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Assisted Reproductive Technologies Safe in HorsesBy Kentucky Equine Research Staff · August 4, 2017

Despite being used in the equine industry for decades, concerns surrounding the safety of assisted reproductive therapies (ARTs), such as embryo transfer, persist. According to a recent study*, owner and breeder trepidation regarding ART isn’t unfounded due to the occurrence of fetal and placental abnormalities in humans, cows, and sheep. Horses, however, seem relatively immune to the negative impacts of ART.

“In other species, fetuses that are too large or too small have been reported following the use of ARTs,” explained Catherine Whitehouse, M.S., an advisor for Kentucky Equine Research (KER).

In addition to altered fetal size, enlarged placentas with decreased thickness have also been reported. To determine if these changes also occur in horses, one research group bred 30 Quarter Horse mares using natural cover, embryo transfer (ET), or intracytoplasmic sperm injection followed by culture and ET.

After evaluating the foals and placentas from the three different groups, the study authors concluded that no changes in the placental area or volume, foal measurements (e.g., withers height, crown-rump length, etc.), and the expression of placental genes responsible for growth and vascularization occurred between the three breeding techniques.

The study authors therefore concluded, “These data indicate that within this population, use of ARTs was not associated with meaningful changes in foal or placental morphometry or in expression of the placental genes evaluated.”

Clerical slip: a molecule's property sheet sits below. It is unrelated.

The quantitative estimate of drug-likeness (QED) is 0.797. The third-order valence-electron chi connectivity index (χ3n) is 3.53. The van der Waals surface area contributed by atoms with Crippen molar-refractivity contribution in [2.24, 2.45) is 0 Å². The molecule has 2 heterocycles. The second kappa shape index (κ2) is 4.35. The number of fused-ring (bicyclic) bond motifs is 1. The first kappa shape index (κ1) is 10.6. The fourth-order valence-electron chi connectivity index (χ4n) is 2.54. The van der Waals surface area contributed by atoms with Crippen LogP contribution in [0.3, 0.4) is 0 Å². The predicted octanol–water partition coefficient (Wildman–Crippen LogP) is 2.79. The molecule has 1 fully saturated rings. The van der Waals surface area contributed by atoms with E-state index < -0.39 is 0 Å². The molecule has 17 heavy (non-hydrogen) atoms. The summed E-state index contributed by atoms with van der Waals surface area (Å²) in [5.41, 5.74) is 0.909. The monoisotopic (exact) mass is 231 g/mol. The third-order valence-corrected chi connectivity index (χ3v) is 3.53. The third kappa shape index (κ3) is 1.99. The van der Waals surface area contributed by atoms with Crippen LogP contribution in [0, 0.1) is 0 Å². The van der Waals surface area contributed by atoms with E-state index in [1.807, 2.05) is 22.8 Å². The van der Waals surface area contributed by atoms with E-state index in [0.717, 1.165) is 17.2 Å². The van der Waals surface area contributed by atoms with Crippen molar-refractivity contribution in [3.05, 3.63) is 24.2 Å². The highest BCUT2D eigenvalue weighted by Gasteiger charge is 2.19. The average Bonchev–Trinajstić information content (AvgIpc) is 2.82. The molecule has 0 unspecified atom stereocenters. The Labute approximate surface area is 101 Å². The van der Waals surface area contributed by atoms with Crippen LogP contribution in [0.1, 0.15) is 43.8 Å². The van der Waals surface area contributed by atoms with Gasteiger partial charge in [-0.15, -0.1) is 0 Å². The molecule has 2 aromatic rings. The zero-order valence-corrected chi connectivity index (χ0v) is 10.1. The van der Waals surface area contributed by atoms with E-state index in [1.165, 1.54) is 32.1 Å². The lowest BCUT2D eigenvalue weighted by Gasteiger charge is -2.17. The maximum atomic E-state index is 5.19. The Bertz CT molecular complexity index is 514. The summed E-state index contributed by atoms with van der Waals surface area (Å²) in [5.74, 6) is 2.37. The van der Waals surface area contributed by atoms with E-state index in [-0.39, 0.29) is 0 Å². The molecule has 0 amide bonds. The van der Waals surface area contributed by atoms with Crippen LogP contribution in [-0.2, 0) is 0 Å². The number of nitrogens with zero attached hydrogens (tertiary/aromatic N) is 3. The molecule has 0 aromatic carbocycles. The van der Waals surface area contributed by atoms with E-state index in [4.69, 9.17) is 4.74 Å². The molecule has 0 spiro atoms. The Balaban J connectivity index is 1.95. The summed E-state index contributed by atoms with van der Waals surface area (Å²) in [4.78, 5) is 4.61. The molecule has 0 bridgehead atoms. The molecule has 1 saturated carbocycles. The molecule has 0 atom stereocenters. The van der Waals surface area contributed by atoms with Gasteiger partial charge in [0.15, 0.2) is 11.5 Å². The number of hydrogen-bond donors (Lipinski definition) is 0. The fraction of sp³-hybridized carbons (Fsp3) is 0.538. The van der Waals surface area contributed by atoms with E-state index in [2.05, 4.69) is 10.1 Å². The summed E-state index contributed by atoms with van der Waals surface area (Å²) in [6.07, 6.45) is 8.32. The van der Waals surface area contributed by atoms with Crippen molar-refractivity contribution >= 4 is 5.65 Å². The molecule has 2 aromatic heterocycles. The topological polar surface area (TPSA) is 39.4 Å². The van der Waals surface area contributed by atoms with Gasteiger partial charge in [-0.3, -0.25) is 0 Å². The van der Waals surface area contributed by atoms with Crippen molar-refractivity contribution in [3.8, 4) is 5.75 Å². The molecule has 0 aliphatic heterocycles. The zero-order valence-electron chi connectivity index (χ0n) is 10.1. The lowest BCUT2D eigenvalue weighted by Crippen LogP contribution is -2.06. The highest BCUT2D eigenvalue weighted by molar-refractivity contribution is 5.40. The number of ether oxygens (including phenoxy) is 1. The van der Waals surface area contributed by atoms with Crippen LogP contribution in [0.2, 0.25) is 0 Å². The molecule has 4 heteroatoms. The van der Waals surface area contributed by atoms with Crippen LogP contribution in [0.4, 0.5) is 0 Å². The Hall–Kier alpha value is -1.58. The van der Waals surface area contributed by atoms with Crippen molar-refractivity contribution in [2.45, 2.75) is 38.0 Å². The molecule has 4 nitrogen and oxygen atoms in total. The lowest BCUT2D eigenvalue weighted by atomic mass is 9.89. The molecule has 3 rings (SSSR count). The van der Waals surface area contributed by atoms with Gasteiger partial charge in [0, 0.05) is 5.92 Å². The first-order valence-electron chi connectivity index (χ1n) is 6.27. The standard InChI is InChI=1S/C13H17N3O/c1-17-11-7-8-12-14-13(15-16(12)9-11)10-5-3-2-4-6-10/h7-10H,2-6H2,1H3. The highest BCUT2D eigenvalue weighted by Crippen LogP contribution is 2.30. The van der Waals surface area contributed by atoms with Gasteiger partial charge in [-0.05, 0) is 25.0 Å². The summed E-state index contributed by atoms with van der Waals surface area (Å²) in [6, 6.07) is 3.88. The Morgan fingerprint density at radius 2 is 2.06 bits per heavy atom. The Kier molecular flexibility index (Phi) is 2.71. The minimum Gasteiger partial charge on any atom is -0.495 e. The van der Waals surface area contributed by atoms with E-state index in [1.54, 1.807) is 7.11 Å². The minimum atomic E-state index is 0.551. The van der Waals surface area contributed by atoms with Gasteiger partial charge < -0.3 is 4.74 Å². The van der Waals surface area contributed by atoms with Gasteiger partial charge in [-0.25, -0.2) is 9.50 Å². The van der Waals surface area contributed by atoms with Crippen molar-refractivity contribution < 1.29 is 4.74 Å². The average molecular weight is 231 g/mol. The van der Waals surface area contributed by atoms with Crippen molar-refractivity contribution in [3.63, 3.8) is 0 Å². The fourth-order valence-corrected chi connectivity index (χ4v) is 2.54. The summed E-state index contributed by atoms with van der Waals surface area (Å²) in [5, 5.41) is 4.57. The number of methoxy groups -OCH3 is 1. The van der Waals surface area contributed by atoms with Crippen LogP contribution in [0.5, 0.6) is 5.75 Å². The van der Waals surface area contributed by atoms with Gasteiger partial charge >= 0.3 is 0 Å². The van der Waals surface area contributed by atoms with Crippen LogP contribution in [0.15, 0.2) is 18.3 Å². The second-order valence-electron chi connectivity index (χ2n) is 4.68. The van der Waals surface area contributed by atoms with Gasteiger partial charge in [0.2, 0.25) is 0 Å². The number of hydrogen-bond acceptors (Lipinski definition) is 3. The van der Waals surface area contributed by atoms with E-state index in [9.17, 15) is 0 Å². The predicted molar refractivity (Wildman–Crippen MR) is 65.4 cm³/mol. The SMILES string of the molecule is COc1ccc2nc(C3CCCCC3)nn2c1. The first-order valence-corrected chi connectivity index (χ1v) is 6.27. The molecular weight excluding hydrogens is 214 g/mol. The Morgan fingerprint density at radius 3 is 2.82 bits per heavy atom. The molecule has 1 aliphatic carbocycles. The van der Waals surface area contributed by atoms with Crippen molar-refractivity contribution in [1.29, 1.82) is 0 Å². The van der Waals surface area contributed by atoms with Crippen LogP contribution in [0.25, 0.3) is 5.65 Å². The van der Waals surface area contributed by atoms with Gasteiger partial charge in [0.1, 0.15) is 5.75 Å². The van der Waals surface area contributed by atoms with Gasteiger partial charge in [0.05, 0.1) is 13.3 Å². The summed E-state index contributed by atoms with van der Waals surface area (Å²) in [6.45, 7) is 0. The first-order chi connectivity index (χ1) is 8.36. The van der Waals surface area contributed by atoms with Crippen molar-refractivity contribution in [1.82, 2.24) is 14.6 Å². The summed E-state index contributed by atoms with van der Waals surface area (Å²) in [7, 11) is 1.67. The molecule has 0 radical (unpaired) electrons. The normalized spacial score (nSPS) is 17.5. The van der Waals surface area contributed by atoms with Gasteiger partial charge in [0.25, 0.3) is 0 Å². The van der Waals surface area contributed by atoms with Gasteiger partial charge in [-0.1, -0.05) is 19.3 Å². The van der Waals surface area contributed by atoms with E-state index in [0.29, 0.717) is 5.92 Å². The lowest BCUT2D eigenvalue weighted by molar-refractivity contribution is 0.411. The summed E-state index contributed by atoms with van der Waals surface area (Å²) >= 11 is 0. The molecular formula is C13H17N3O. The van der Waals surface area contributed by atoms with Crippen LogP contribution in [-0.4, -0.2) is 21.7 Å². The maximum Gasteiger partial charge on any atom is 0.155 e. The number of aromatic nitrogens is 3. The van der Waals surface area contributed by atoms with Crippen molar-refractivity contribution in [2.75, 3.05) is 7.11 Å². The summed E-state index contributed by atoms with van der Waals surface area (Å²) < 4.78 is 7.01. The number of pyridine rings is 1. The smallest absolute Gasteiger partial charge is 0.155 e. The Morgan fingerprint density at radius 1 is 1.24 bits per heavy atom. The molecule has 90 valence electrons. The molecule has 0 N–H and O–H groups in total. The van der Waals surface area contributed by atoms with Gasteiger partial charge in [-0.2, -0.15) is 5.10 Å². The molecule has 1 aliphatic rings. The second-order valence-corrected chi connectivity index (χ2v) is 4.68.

This is great news for the global equine industry, considering about 20,000 horses are produced via ARTs each year. These technologies allow genetically valuable animals to procreate more extensively than relying on natural cover alone and permit the production of foals from infertile animals that otherwise would not be able to breed.

“Regardless of how a mare is bred, one of the most important factors to consider is her overall health prior to conception, including her body condition score,” advised Whitehouse.

When planning your breeding, don’t forget about the benefits that omega-3 fatty acid supplements have to offer, such as combating the development of placentitis, expediting involution of the nonpregnant horn after foaling, and boosting colostrum quality.

“Consider offering broodmares EO•3, a potent marine-derived oil rich in the omega-3 fatty acids EPA and DHA,” Whitehouse recommended.

*Valenzuela, O.A., A. Couturier-Tarrade, Y.H. Choi, et al. Impact of equine assisted reproductive technologies (standard embryo transfer or intracytoplasmic sperm injection (ICSI) with in vitro culture and embryo transfer) on placenta and foal morphometry and placental gene expression. Reproduction, Fertility, and Development. In press.